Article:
People who bought in Toronto in April are already looking at a median price decline of 17%.

        • interesting says:

          And they will get bailed out, just like last time.

          Sadly for me I can’t afford to even get in the game, with my income I couldn’t get approved for anything where I live.

        • Lenz says:

          Hey Wolf,
          Do you believe the real estate correction will hit residential real estate before it hits the commercial realm?

          Or is it possible to ‘kick the can’ a full presidential term?

          btw, thanks for keeping this site current, insightful and entertaining.

        • Wolf Richter says:

          Real estate is local. So it’s market by market. Residential and commercial are not per se linked either. So Houston’s office sector tanked while home prices in San Francisco soared.

          However, if the BOC suddenly raised rates in half-point increments meeting after meeting — which it won’t — asset classes would likely move together. During the Financial Crisis in the US, residential and commercial moved together. And since then, they moved together. So there are things that impact residential and commercial the same way averaged out across the nation. But locally, it still works out differently.

          Also, multi-family might be running into trouble and the office sector might be slowing while industrial (fulfillment centers for e-commerce) is booming and lodging is already tanking. So it’s not straightforward.

      • Gettenschaller says:

        That doesn’t mean much when the asset is worth a fraction of the amount borrowed.

      • Alistair McLaughlin says:

        Low interest rates didn’t stop the US market from cratering 10 years ago. Yet Canada will be different somehow?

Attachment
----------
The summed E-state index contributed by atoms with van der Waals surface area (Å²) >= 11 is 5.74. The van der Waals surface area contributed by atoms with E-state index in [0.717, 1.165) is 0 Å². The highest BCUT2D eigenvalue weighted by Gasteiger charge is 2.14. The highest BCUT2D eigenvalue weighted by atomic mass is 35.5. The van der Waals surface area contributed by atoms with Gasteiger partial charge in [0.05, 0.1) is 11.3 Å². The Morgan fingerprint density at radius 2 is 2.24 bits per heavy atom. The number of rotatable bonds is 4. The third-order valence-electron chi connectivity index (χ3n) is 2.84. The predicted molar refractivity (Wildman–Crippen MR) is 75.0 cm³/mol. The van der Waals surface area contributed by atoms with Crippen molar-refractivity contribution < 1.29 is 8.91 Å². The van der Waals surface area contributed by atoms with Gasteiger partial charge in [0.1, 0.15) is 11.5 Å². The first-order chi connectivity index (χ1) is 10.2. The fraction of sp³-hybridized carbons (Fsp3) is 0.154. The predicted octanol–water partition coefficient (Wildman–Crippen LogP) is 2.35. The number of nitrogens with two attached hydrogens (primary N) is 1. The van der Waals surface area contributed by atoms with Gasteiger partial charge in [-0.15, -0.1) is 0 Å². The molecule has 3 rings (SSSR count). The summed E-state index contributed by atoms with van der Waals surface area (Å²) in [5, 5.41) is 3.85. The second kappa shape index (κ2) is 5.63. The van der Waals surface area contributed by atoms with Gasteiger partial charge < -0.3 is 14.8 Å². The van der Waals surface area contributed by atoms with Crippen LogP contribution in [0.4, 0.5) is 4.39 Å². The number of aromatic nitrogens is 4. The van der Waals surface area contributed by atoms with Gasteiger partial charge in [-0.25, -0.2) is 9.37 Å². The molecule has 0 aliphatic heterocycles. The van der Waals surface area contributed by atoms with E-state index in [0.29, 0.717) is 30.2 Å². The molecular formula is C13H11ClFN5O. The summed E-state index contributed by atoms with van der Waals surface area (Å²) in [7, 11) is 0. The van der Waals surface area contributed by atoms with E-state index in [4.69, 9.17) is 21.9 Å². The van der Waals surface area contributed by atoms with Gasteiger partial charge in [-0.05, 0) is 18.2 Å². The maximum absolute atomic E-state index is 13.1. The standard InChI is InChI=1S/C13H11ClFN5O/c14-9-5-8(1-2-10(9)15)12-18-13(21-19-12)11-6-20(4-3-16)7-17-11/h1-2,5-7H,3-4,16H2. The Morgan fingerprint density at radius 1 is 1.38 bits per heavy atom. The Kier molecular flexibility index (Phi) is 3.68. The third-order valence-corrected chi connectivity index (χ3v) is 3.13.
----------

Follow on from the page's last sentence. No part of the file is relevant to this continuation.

• interesting says:

      “I think IO loans are financial madness”

      Why? If there is anything like here (USA) if you just have the balls to pull the trigger you too will get a bit of the bailout cash or get to live mortgage free for half a decade.

      This next bailout of those who were reckless is going to be a dozy!!!

      It is so frustrating being honest.

  2. Caine says:

    Would be great if you could post an update on the Canadian metro markets such as Toronto. A few months back I recall you posting on ‘the collapse’ of the Toronto markets. Did the newly imposed taxes on speculative buying have any effect?

    What happened? Seems the markets are still powering forward. As your article states, if loans can be rolled over then there will be no end to real estate appreciation.

    • Wolf Richter says:

      I never wrote about any “collapse of the Toronto housing market.” I wrote about a “deflating housing bubble,” most recently in October, when home sales (not prices) “plunged 35%”:

      That process continues in Toronto. The median price in the Toronto metro has dropped 17% from the peak of C$800K in April to C$665K in November but remains up somewhat year-over-year. So as I said, not a collapse, just a deflating housing bubble.

      Vancouver has split in two, with the condo market being hot and detached homes cooling off. The BC government is subsidizing down payments up to a limit, which favors condos. And condo speculation is huge and totally crazy in the Vancouver metro.

      • d says:

        HELOC Loans turn property into ATM’S.

        Which is fine, for the Municipalities Governments and States, along with Bank’s that make money and Garner Higher taxes from the property spiral.

        Not so good for the Borrower when property Stagnates or declines generally at the same time interest rates are rising.